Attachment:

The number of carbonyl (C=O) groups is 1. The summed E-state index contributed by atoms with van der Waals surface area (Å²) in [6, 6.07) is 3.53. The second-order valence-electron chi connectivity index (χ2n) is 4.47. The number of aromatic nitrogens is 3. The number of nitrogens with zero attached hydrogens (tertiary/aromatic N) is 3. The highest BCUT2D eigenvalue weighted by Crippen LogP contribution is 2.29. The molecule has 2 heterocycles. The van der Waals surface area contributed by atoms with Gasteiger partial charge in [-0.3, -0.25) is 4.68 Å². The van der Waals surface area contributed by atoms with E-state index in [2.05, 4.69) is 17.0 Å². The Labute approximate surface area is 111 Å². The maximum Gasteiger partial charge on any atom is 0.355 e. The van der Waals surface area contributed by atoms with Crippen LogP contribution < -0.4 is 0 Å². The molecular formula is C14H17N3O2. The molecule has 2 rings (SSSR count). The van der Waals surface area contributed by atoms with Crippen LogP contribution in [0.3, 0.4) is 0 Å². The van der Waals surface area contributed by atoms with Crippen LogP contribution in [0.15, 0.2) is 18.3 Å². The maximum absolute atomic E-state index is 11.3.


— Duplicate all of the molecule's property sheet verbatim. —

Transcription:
The number of carbonyl (C=O) groups is 1. The summed E-state index contributed by atoms with van der Waals surface area (Å²) in [6, 6.07) is 3.53. The second-order valence-electron chi connectivity index (χ2n) is 4.47. The number of aromatic nitrogens is 3. The number of nitrogens with zero attached hydrogens (tertiary/aromatic N) is 3. The highest BCUT2D eigenvalue weighted by Crippen LogP contribution is 2.29. The molecule has 2 heterocycles. The van der Waals surface area contributed by atoms with Gasteiger partial charge in [-0.3, -0.25) is 4.68 Å². The van der Waals surface area contributed by atoms with E-state index in [2.05, 4.69) is 17.0 Å². The Labute approximate surface area is 111 Å². The maximum Gasteiger partial charge on any atom is 0.355 e. The van der Waals surface area contributed by atoms with Crippen LogP contribution < -0.4 is 0 Å². The molecular formula is C14H17N3O2. The molecule has 2 rings (SSSR count). The van der Waals surface area contributed by atoms with Crippen LogP contribution in [0.3, 0.4) is 0 Å². The van der Waals surface area contributed by atoms with Crippen LogP contribution in [0.15, 0.2) is 18.3 Å². The maximum absolute atomic E-state index is 11.3.